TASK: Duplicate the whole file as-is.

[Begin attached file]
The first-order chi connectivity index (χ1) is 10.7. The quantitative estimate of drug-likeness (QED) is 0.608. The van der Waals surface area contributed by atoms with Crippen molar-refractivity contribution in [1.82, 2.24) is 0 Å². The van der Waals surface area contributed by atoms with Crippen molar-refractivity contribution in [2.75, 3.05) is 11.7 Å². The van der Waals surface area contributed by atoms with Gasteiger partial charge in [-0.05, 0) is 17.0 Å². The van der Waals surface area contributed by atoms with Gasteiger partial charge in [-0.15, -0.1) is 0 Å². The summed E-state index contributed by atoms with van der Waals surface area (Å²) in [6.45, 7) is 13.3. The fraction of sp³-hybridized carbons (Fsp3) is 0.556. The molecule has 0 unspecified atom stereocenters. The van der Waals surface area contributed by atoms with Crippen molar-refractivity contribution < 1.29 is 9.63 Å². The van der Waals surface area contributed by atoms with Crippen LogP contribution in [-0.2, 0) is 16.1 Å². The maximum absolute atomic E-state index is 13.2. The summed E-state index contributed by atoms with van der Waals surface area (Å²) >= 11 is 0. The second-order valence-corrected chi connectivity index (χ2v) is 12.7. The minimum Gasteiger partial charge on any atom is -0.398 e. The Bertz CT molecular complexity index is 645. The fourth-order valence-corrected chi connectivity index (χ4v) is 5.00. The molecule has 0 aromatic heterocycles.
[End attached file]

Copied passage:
The first-order chi connectivity index (χ1) is 10.7. The quantitative estimate of drug-likeness (QED) is 0.608. The van der Waals surface area contributed by atoms with Crippen molar-refractivity contribution in [1.82, 2.24) is 0 Å². The van der Waals surface area contributed by atoms with Crippen molar-refractivity contribution in [2.75, 3.05) is 11.7 Å². The van der Waals surface area contributed by atoms with Gasteiger partial charge in [-0.05, 0) is 17.0 Å². The van der Waals surface area contributed by atoms with Gasteiger partial charge in [-0.15, -0.1) is 0 Å². The summed E-state index contributed by atoms with van der Waals surface area (Å²) in [6.45, 7) is 13.3. The fraction of sp³-hybridized carbons (Fsp3) is 0.556. The molecule has 0 unspecified atom stereocenters. The van der Waals surface area contributed by atoms with Crippen molar-refractivity contribution < 1.29 is 9.63 Å². The van der Waals surface area contributed by atoms with Crippen LogP contribution in [-0.2, 0) is 16.1 Å². The maximum absolute atomic E-state index is 13.2. The summed E-state index contributed by atoms with van der Waals surface area (Å²) >= 11 is 0. The second-order valence-corrected chi connectivity index (χ2v) is 12.7. The minimum Gasteiger partial charge on any atom is -0.398 e. The Bertz CT molecular complexity index is 645. The fourth-order valence-corrected chi connectivity index (χ4v) is 5.00. The molecule has 0 aromatic heterocycles.